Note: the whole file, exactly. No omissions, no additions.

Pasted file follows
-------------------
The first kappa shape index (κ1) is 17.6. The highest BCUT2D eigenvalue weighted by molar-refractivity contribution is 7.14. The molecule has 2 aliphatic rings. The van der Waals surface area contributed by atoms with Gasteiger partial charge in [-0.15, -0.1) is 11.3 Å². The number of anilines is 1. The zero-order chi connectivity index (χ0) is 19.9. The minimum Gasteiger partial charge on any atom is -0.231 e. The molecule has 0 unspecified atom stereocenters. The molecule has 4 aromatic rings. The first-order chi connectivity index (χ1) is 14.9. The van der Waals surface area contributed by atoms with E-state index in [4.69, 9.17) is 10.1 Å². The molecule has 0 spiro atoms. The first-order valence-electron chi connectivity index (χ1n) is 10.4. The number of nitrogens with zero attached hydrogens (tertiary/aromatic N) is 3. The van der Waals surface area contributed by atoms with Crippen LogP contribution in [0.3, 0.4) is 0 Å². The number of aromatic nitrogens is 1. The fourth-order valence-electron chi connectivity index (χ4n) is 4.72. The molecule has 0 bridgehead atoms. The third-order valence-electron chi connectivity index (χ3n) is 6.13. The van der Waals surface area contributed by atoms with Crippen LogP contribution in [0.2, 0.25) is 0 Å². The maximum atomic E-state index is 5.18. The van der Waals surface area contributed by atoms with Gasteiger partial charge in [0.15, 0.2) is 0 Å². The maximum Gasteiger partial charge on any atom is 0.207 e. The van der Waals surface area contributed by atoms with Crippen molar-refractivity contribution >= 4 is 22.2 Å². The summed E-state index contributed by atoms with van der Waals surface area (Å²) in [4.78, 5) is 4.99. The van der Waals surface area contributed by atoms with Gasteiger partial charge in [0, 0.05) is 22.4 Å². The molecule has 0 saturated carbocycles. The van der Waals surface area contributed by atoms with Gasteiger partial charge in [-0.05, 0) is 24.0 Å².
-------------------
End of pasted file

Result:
The first kappa shape index (κ1) is 17.6. The highest BCUT2D eigenvalue weighted by molar-refractivity contribution is 7.14. The molecule has 2 aliphatic rings. The van der Waals surface area contributed by atoms with Gasteiger partial charge in [-0.15, -0.1) is 11.3 Å². The number of anilines is 1. The zero-order chi connectivity index (χ0) is 19.9. The minimum Gasteiger partial charge on any atom is -0.231 e. The molecule has 0 unspecified atom stereocenters. The molecule has 4 aromatic rings. The first-order chi connectivity index (χ1) is 14.9. The van der Waals surface area contributed by atoms with E-state index in [4.69, 9.17) is 10.1 Å². The molecule has 0 spiro atoms. The first-order valence-electron chi connectivity index (χ1n) is 10.4. The number of nitrogens with zero attached hydrogens (tertiary/aromatic N) is 3. The van der Waals surface area contributed by atoms with Crippen LogP contribution in [0.3, 0.4) is 0 Å². The number of aromatic nitrogens is 1. The fourth-order valence-electron chi connectivity index (χ4n) is 4.72. The molecule has 0 bridgehead atoms. The third-order valence-electron chi connectivity index (χ3n) is 6.13. The van der Waals surface area contributed by atoms with Crippen LogP contribution in [0.2, 0.25) is 0 Å². The maximum atomic E-state index is 5.18. The van der Waals surface area contributed by atoms with Gasteiger partial charge in [0.15, 0.2) is 0 Å². The maximum Gasteiger partial charge on any atom is 0.207 e. The van der Waals surface area contributed by atoms with Crippen molar-refractivity contribution >= 4 is 22.2 Å². The summed E-state index contributed by atoms with van der Waals surface area (Å²) in [4.78, 5) is 4.99. The van der Waals surface area contributed by atoms with Gasteiger partial charge in [0, 0.05) is 22.4 Å². The molecule has 0 saturated carbocycles. The van der Waals surface area contributed by atoms with Gasteiger partial charge in [-0.05, 0) is 24.0 Å².